Life as a photographer is not always easy, or, I survived my Spain trip (and want to go back)

In the Cuatro Caminos neighborhood, Madrid, Spain

In the Cuatro Caminos neighborhood, Madrid, Spain

Okay, right off the bat I want to set the record straight or admit my naiveté or poor judgment or bad luck and say that I have to update my last post of about a month ago. At that time I had just arrived in Spain and had settled into a room in the Cuatro Caminos neighborhood of Madrid. I was there to take a one-month long super-intensive Spanish language course. The school was in an adjacent neighborhood (good school, but I can get to that either later in this post or a future one).

But anyway, in that previous post I registered my awe at how friendly and peaceful everything was in this big-city environment with families with little kids in strollers and in the arms of their parents or tagging along out on the street late at night — the Spanish like to walk (the pasearse they call it).

All true.

But in the not-so-early morning in broad daylight, on a lonely back street not far from the above photo, I got a rude awakening and was jolted back to reality. I was innocently taking photos when I heard someone yell. Without going into too many details and wasting space, suffice to say that one man seemed to claim in broken English (and I don’t think he was Hispanic, but that has nothing to do with this really) that I had taken his photo and had no right and that I had to hand over my camera. We struggled. I was not hurt but my camera, which I was able to retrieve, was because the man threw it to the pavement. The camera would not work after that. Fortunately I was able to save the photos already made — they were on a card inside. And here’s the crazy, maddening part of the whole ordeal. I know what this guy looked like. He was not in any of the photos.

It’s entirely possible he was simply mentally unbalanced, on something, or just a bully.

But it’s a lesson for picture takers. I mean I had always heard that in some foreign countries people either don’t want their photos taken or want money for them. But I had actually thought I was being careful and not being in anyone’s face and not being too obvious.

And here’s something weird. I had what turned out to be an unheeded warning before I left the states. I was taking a photo at a bus stop in my hometown — where I began my journey —  and a homeless woman got mad and threatened me. She was not in any photo I took either. It’s not easy being a photographer.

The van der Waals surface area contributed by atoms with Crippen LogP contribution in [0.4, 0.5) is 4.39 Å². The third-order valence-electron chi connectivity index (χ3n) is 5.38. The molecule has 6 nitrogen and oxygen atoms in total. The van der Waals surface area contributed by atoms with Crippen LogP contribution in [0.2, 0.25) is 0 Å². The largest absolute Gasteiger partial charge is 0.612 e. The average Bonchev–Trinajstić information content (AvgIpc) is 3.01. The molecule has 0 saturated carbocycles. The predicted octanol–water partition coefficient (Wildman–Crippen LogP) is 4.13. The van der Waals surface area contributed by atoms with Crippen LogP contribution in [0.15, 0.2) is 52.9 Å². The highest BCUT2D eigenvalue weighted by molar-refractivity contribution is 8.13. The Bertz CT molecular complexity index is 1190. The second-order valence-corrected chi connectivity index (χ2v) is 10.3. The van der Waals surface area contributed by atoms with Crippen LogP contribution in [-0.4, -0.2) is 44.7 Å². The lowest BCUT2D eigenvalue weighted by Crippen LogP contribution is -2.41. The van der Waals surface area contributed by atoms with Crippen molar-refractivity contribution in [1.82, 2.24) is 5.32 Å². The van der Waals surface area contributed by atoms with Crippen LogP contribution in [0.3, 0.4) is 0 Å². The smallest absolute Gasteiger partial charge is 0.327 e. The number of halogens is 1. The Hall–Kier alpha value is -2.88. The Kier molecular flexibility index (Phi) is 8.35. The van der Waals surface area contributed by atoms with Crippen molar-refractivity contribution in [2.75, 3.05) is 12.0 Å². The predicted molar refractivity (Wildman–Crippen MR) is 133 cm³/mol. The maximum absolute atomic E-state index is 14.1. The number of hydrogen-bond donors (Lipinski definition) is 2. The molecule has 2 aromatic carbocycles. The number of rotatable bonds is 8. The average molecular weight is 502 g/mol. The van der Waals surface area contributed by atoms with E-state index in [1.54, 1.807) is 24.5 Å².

The irony continues: I have taken hundreds (thousands?) of photos for newspapers in my so-called career in journalism, and only recall one negative incident. I was taking a totally useless photo of a single-vehicle car wreck, fender bender, no one hurt. But the teenage-girl driver’s father was upset with the whole incident. She was not even in the photo. He grabbed the strap of the camera that was around my neck and I thought he was going to choke me with it. He demanded that I give him the film. Well, my concern, besides being strangled, was that I had some more important photos on the roll — I mean there goes all my work. I somehow managed to convince him that I would not use the photo of the car wreck but I needed to keep the film. He relented.

Well, I thought this post was going to be about my trip to Spain but I just had to get that out of the way, a catharsis of sorts, and maybe a helpful travel advisory.

So my unfortunate incident with the camera at first cast a pall on my trip, but I got over it rather quickly. I thought of buying a new camera, but instead fell back to my cell phone camera, in my ancient flip phone (I mean I only saw one other flip phone on the whole trip and everyone everywhere in the world it seems carries a cell and is staring at it or madly doing the two-finger text thing). But the above photo was taken on my poor old now broken camera. The photo was taken on a side street. After my incident, I tended to stay on the main drags of that particular neighborhood. But I did wander farther in other neighborhoods — but tried to be super aware of my surroundings, polite and unobtrusive — and I missed out on countless good photos because of it. My dad, a professional journalist, taught me that most photos (not all) are better with people in them.

Bottom line: stuff happens or can anywhere you are in the world — even right at home.

Well like I said, I meant this post to be more about my Spain trip in total. I’ll have to do that in my next post possibly. But I can say it was well worth it and I love Madrid. I love Spain. This was my second trip to that country. I hope to return some time.

Oh, so did I learn how to speak Spanish?

I learned a lot. I had taken courses years ago and I had used the language in the real world, as much as I knew, in my most current work as an over-the-road truck driver.

To really know any language, you have to use it in the real world. I’m working on that.

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